Liberty, Democracy, and a “Useful” American Education


This conference compared "useful" and "liberal" philosophies of education during the transition from the Founding to the Progressive eras. We explored the relation between education and the democratic order, as well as what kind of education may be necessary to preserve democratic principles.


From Liberty Fund

Education in a Free Society

by Edited and with an Introduction by Anne Husted Burleigh

A position paper by Benjamin A. Rogge and Pierre F. Goodrich leads off this fine collection advocating an educational system based strictly on private and voluntary institutions.

Anne Husted Burleigh is a writer and a contributing editor for Crisis.

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Additional Readings

Rudolph, Frederick, eds. Essays on Education in the Early Republic, Cambridge: The Belknap Press of Harvard University Press, 1965.

Dewey, John. Democracy and Education: An Introduction into the Philosophy of Education. Sioux Falls: NuVision Publications, LLC, 2007.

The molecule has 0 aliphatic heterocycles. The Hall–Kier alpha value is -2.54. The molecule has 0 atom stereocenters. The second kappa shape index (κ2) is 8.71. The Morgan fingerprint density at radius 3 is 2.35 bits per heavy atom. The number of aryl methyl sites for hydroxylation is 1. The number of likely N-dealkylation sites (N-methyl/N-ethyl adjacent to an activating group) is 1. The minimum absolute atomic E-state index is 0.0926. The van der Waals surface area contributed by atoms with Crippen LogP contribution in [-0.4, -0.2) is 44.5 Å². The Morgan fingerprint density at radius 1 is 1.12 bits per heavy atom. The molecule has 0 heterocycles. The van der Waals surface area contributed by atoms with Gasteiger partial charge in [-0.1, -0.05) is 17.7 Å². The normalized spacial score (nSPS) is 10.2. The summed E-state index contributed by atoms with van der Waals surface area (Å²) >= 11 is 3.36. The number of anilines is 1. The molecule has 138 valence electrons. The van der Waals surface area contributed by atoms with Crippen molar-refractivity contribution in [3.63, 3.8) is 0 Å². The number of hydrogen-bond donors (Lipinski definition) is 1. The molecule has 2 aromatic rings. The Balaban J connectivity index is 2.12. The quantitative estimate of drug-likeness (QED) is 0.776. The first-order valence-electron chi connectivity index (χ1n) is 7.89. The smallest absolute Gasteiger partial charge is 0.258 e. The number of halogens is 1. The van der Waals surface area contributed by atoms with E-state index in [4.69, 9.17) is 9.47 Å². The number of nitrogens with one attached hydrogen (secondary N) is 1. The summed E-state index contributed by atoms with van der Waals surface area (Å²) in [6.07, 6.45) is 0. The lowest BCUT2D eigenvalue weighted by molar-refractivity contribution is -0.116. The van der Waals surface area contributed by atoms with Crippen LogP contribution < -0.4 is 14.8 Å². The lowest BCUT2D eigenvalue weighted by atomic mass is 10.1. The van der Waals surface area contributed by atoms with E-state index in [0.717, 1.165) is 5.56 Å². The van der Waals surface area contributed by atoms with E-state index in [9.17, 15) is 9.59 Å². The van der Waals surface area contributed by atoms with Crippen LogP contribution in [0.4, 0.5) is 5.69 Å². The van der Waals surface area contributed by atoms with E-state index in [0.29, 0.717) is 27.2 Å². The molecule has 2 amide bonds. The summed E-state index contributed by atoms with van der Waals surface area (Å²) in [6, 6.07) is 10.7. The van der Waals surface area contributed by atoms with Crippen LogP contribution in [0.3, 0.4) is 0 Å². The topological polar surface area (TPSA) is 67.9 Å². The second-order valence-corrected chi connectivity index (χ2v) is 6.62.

Dewey, John. The Living Thoughts of Thomas Jefferson. Edited by Alfred O. Mendel. New York: Longmans, Green and Co., 1940.

Franklin, Benjamin. Educational Views of Benjamin Franklin. Edited by Thomas Woody. New York: McGraw-Hill Book Company, Inc., 1931.

Honeywell, Roy J. The Educational Work of Thomas Jefferson. Cambridge: Harvard University Press, 1931.

Jefferson, Thomas. “Jefferson’s Letter to Peter Carr (August 19, 1785).” Yale Law School. (March 5, 2015).

Jefferson, Thomas. “Letter to Peter Carr (August 10, 1787).” University of Gronigen. (March 5, 2015).

Mann, Horace. The Republic and the School: The Education of Free Men. New York: Teachers College Press, 1957.

Reinhold, Meyer. “The Quest for ‘Useful Knowledge’ in Eighteenth-Century America.” Proceedings of the American Philosophical Society 119, no. 2 (April 1975): 108-132.